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Your work has paid off, you have a job interview, but are you prepared?

Many people think they can “wing it” at an interview without any preparation, but very few people can pull this off. There are thousands of articles on this topic, but the basic points are generally the same.

There are several types of interviews: initial interviews with recruiters, telephone interviews, and “in-person” interviews, and final round interviews.

Some of the basics interview tips. are:

1. Be Prepared – Research the Company before the Interview

There are many resources you can use to get a better understanding of the company’s products and markets. It is easier to do this with public companies, but you can find out information on almost any company these days.

    • LinkedIn – There is an excellent chance that the company has a listing on LinkedIn. Take a look and find out all you can. You will most certainly find current and former employees on LinkedIn who may be linked to someone you know (see below).
    • Talk to the People You Know – Maybe you know someone (or know someone who knows someone) who currently works at the company (or maybe worked there at some point). Leverage LinkedIn for this as well.
    • Talk to Your Recruiter – Recruiters want you to get the job, talk to them about company background, and what you may need to know in the interview.

2. Know Your Interviewer

Knowing something about who is interviewing you would be a plus. Take a look at their work history, schools, majors, etc. (LinkedIn is a great resource for this). This will help you find some common areas of interest as well as get a better understanding of the individual.

3. Know Your Resume

Sounds basic, but make sure you know everything on your resume (you’d be surprised about the points you may forget). Review your resume prior to the interview and focus on those areas that are aligned with the role. It’s never too late to check one more time for typographical errors on your resume. Lastly, bring a copy of your resume with you.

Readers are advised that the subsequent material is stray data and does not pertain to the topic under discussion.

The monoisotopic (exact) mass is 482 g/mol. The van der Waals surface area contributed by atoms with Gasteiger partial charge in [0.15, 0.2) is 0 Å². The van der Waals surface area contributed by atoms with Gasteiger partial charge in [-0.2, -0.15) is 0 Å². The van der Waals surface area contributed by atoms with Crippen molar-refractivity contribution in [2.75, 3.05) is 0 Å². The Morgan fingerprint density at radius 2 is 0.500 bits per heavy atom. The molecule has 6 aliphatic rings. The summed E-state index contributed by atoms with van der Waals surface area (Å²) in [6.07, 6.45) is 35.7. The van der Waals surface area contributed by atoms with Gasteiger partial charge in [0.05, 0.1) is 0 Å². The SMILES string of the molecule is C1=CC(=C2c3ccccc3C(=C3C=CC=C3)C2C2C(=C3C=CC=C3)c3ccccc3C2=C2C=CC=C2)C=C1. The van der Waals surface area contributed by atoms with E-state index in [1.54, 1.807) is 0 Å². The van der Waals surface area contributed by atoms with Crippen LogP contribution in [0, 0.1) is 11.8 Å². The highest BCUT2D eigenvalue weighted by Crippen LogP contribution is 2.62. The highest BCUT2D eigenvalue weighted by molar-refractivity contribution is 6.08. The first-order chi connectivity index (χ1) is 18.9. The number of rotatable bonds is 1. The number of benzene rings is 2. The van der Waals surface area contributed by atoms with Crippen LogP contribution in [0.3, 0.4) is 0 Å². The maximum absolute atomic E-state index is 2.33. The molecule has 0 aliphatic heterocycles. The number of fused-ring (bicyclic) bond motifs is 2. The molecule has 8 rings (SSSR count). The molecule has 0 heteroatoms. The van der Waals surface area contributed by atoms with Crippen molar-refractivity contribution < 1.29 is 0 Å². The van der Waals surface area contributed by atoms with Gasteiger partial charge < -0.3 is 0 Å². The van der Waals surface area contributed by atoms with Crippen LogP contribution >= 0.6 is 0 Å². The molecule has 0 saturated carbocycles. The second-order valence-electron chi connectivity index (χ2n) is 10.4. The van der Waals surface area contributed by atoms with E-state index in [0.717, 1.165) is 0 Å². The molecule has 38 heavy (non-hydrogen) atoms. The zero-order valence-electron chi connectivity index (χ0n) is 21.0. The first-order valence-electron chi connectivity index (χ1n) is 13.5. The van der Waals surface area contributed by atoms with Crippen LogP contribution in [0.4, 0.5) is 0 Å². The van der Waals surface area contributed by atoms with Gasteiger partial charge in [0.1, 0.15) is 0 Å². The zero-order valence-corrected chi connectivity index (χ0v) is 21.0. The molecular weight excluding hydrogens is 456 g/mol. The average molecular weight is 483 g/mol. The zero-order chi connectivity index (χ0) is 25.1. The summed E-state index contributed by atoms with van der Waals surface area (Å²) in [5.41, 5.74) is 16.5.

4. Review Potential Interviewer Questions

Look at the most common (and not so common) questions asked by interviewers and know how to answer the questions. There are a number of interview question lists you can review to get an idea as to what to expect. Tough questions like “What are your salary requirements” and “Why did you leave your last job”.

Your EQ

Businesswoman and Businessman in Meeting

5. Prepare Your Own Questions

Be prepared to ask a range of questions during the interview. Have a comprehensive list in case the interviewer answers some of your questions before you’ve had the chance to ask some of them. You will want a wide range of interview topic questions, such as company culture, how success is measured, challenges are it a new role or existing, etc. Take a look at 10 Questions to Ask at an Interview.

6. Know the Job Description

Study the job description and be prepared to convince the interviewer why you are the perfect person for the job. Make sure you understand all aspects (there is nothing worse than not fully knowing the details of the job for which you are being interviewed.

7. Strengths and Weaknesses

Know what you are good at (and not good at) and be prepared to discuss them. Prepare to speak to those strengths and experiences which align with the job description.

8. Dress Properly

Generally speaking, you can’t go wrong with proper business attire. This may not be the case all of the time (such as Internet startups), so use your judgment based on the industry, position, and company.

Reasons People Fail in a Job Interview

You think you’ve done everything right but you are just not getting any job offers. The following list includes some of the most common reasons people fail in an interview:

    • Failure to read background material on interview techniques
    • Not knowing the answers to common interview questions
    • Not dressing properly
    • Chewing gum during the interview
    • Arriving late (or arriving too early)
    • Not knowing the details of their own resume
    • Discussing compensation requirements without being asked the question
    • Saying that you are “rushed for time”
    • Displaying a negative attitude or generally being negative about your current employee
    • Vague interview answers
    • Wearing too much perfume or aftershave
    • Forgetting the name of the interviewer
    • Lying about your skills or experience
    • Lying about your education
    • Yawning (get plenty of sleep)
    • Not making eye contact or making too much
Written By
Joey Trebif is a senior recruiting executive from the New York area with extensive experience in job search and career advice. Joey’s articles can be found at CareerAlley

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